Why Target’s New Ad Campaign Isn’t Trying to Sell You Anything

May 19, 2014 - Article reads in
guest experience

You’re about to see more Target commercials, but they’re not trying to sell you something that can be found on store shelves.

Target has built a reputation on innovative marketing campaigns, from broadcast commercials and digital banners to print flyers and in-store signage. Whether featuring celebrities (Remember this Prabal Gurung for Target campaign?) and kooky characters (How about the singing Target teacher?) or fusing together fashion and food in an unexpected way, Target’s advertising is brave and bold.

And the latest chapter in Target’s long advertising history may be the Bullseye’s boldest campaign yet.

Around for Good” is Target’s first-ever marketing campaign dedicated to sharing the story of the brand’s commitment to communities, schools and the earth.

“Since 1946, Target has given 5 percent of our profits — totaling more than $4 million a week — to communities,” said Jeff Jones, executive vice president and chief marketing officer. “We have a strong legacy of giving, but our guests don’t know the full story.”

Target realized that while guests may know how much the Bullseye does for education, from School Library Makeovers to literacy pilots, they don’t know the full impact of Target’s community efforts.

“We want our guests to see and feel that when they shop at Target, they’re part of something bigger than a transaction,” said Jeff. “We knew an authentic campaign, that builds brand love and shows the real stories of how our team members are changing lives across communities and areas of our business, could make that happen.”

The heart of the ad campaign — several documentary-style videos that reveal those genuine, feel-good moments most marketers only dream to recreate — premiered on prime time during the Billboard Music Awards and feature Target team members in action.

Check out the full spots at YouTube.com/Target.

Lori Rinke has a mission: Getting the word out that guests can find high-quality coffee — that’s responsibly sourced — on Target shelves.

“I’m really proud that we were the first major retailer to sell Direct Trade coffee,” said Lori.

Target’s Direct Trade program guarantees coffee farmers a fair price, gives them incentives to use sustainable growing practices and encourages them to reinvest in their farms. Plus, it makes sure guests can sip on a conscientious (and delicious) cup of coffee that supports a great cause.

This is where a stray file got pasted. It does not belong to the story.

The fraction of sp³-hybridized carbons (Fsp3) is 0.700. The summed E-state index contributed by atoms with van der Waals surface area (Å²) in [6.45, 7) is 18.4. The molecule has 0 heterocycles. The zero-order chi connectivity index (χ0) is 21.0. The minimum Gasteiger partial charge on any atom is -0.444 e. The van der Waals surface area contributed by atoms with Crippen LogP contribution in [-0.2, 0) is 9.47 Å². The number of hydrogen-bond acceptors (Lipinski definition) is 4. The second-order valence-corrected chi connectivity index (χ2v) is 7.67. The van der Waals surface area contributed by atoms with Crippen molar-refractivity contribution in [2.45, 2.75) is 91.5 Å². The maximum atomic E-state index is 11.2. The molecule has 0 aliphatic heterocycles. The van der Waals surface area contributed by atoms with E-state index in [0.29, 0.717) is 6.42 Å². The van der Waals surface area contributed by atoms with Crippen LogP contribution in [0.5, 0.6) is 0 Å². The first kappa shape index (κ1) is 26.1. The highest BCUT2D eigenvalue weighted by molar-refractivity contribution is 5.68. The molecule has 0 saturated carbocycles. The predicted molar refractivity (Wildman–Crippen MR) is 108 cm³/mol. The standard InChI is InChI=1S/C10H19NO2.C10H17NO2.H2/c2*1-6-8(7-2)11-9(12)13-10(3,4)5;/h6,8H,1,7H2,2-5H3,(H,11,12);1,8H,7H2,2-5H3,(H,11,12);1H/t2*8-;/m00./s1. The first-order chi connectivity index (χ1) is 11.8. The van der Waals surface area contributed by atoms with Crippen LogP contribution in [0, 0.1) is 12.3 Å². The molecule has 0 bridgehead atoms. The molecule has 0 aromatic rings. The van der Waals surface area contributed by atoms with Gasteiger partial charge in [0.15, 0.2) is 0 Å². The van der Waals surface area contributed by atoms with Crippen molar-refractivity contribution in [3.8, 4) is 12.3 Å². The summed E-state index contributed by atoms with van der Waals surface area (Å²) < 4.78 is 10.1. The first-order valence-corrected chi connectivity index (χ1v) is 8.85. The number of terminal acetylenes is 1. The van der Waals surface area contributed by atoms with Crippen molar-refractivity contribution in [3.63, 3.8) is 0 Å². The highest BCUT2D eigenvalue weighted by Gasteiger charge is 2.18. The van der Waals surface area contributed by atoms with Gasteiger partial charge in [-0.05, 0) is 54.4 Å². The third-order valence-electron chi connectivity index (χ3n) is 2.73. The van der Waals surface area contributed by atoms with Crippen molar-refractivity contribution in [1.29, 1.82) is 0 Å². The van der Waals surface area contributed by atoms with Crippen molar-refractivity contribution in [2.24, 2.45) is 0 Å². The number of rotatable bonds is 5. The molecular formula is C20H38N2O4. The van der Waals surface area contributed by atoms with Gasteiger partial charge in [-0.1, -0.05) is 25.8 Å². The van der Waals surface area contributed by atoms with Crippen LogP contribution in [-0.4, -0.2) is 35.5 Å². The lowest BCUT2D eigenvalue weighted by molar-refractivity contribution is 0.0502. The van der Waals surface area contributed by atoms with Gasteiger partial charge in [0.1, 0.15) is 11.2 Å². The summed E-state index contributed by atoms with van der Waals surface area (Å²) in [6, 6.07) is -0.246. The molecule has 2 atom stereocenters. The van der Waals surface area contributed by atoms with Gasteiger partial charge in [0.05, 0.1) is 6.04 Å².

It was a humbling experience to visit the Target farmers who grow Archer Farms Direct Trade Nicaragua Las Mercedes coffee, said Lori.

Farmer Don Primitivo, rarely seen without his trademark cowboy hat, and his seven-acre coffee farm produced about 60 cargas of green coffee for export (one carga = 100 pounds) in 2013 alone. One pound of green coffee ultimately produces one 12-ounce bag of coffee that Target sells.

“Seeing how hard the farmers work to grow the coffee for us is incredibly humbling, said Lori. “I feel like it’s a privilege for us to work hard to sell it.”

And sometimes, it’s just about lending a hand to participate and help out.

“It’s an incredibly effective way to build connections with your colleagues and your community,” said Sunda Obendorf, a Target store team leader who routinely volunteers in her Chicago neighborhood. Her team is well known for being an enthusiastic volunteer crew — they tracked 1,100 total volunteer hours last year.

In addition to the videos, the Around for Good campaign will also come to life as part of a few big brand moments throughout the year, as well as on a daily basis online and in Target stores. Jeff said Target is also dedicating “prime marketing real estate” — signage in nearly 1,789 U.S. stores — to highlight the Around for Good philosophy.

We’ll continue to share stories about Target’s commitment to communities right here on A Bullseye View, so stay tuned. Much like the new campaign, we’re Around for Good.

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